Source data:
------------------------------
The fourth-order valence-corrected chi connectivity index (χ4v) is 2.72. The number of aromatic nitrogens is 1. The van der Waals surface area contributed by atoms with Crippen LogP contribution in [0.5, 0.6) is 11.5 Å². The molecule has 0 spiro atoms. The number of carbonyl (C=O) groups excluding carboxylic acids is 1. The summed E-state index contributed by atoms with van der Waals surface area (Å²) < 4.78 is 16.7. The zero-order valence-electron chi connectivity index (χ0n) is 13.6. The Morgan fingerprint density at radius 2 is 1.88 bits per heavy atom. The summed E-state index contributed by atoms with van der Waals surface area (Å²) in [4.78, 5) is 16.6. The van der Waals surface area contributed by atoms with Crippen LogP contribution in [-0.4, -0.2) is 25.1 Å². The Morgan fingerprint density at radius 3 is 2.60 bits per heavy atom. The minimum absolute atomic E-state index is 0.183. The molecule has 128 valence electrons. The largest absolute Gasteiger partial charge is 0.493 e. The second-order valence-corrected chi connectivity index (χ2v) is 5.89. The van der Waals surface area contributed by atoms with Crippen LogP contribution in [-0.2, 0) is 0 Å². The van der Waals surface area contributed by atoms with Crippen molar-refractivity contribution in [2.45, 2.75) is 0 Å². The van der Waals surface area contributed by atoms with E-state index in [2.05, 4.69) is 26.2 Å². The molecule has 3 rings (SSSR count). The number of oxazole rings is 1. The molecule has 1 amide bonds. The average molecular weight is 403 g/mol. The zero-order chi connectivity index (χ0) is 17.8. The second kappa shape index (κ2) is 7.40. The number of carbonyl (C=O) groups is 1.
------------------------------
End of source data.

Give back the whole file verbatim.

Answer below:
The fourth-order valence-corrected chi connectivity index (χ4v) is 2.72. The number of aromatic nitrogens is 1. The van der Waals surface area contributed by atoms with Crippen LogP contribution in [0.5, 0.6) is 11.5 Å². The molecule has 0 spiro atoms. The number of carbonyl (C=O) groups excluding carboxylic acids is 1. The summed E-state index contributed by atoms with van der Waals surface area (Å²) < 4.78 is 16.7. The zero-order valence-electron chi connectivity index (χ0n) is 13.6. The Morgan fingerprint density at radius 2 is 1.88 bits per heavy atom. The summed E-state index contributed by atoms with van der Waals surface area (Å²) in [4.78, 5) is 16.6. The van der Waals surface area contributed by atoms with Crippen LogP contribution in [-0.4, -0.2) is 25.1 Å². The Morgan fingerprint density at radius 3 is 2.60 bits per heavy atom. The minimum absolute atomic E-state index is 0.183. The molecule has 128 valence electrons. The largest absolute Gasteiger partial charge is 0.493 e. The second-order valence-corrected chi connectivity index (χ2v) is 5.89. The van der Waals surface area contributed by atoms with Crippen LogP contribution in [-0.2, 0) is 0 Å². The van der Waals surface area contributed by atoms with Crippen molar-refractivity contribution in [2.45, 2.75) is 0 Å². The van der Waals surface area contributed by atoms with E-state index in [2.05, 4.69) is 26.2 Å². The molecule has 3 rings (SSSR count). The number of oxazole rings is 1. The molecule has 1 amide bonds. The average molecular weight is 403 g/mol. The zero-order chi connectivity index (χ0) is 17.8. The second kappa shape index (κ2) is 7.40. The number of carbonyl (C=O) groups is 1.